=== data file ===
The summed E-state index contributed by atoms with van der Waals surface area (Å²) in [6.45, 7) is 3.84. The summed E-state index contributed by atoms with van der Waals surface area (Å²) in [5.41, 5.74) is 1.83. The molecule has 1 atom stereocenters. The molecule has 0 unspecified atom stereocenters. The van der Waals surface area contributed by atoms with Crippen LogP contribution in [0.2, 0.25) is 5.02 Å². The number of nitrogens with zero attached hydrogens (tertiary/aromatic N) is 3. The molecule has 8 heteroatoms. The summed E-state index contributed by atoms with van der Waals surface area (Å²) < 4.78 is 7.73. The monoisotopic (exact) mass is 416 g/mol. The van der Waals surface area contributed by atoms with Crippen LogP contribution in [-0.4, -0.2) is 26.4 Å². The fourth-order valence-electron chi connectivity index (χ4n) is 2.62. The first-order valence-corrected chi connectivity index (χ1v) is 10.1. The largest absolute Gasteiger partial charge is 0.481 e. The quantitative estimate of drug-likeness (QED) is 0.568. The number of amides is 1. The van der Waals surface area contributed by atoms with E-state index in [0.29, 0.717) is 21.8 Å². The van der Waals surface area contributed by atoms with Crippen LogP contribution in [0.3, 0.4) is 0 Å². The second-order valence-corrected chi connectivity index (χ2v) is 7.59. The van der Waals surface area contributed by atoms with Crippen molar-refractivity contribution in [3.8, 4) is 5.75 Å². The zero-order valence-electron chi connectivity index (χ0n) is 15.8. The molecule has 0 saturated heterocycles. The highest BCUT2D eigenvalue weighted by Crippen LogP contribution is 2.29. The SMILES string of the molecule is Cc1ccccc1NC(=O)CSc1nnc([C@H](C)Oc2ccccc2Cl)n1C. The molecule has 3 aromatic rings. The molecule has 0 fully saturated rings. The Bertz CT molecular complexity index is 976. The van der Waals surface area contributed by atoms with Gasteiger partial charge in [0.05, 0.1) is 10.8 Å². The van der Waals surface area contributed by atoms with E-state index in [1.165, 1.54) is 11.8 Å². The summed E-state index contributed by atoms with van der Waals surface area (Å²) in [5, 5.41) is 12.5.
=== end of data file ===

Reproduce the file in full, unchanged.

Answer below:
The summed E-state index contributed by atoms with van der Waals surface area (Å²) in [6.45, 7) is 3.84. The summed E-state index contributed by atoms with van der Waals surface area (Å²) in [5.41, 5.74) is 1.83. The molecule has 1 atom stereocenters. The molecule has 0 unspecified atom stereocenters. The van der Waals surface area contributed by atoms with Crippen LogP contribution in [0.2, 0.25) is 5.02 Å². The number of nitrogens with zero attached hydrogens (tertiary/aromatic N) is 3. The molecule has 8 heteroatoms. The summed E-state index contributed by atoms with van der Waals surface area (Å²) < 4.78 is 7.73. The monoisotopic (exact) mass is 416 g/mol. The van der Waals surface area contributed by atoms with Crippen LogP contribution in [-0.4, -0.2) is 26.4 Å². The fourth-order valence-electron chi connectivity index (χ4n) is 2.62. The first-order valence-corrected chi connectivity index (χ1v) is 10.1. The largest absolute Gasteiger partial charge is 0.481 e. The quantitative estimate of drug-likeness (QED) is 0.568. The number of amides is 1. The van der Waals surface area contributed by atoms with E-state index in [0.29, 0.717) is 21.8 Å². The van der Waals surface area contributed by atoms with Crippen LogP contribution in [0.3, 0.4) is 0 Å². The second-order valence-corrected chi connectivity index (χ2v) is 7.59. The van der Waals surface area contributed by atoms with Crippen molar-refractivity contribution in [3.8, 4) is 5.75 Å². The zero-order valence-electron chi connectivity index (χ0n) is 15.8. The molecule has 0 saturated heterocycles. The highest BCUT2D eigenvalue weighted by Crippen LogP contribution is 2.29. The SMILES string of the molecule is Cc1ccccc1NC(=O)CSc1nnc([C@H](C)Oc2ccccc2Cl)n1C. The molecule has 3 aromatic rings. The molecule has 0 fully saturated rings. The Bertz CT molecular complexity index is 976. The van der Waals surface area contributed by atoms with Gasteiger partial charge in [0.05, 0.1) is 10.8 Å². The van der Waals surface area contributed by atoms with E-state index in [1.165, 1.54) is 11.8 Å². The summed E-state index contributed by atoms with van der Waals surface area (Å²) in [5, 5.41) is 12.5.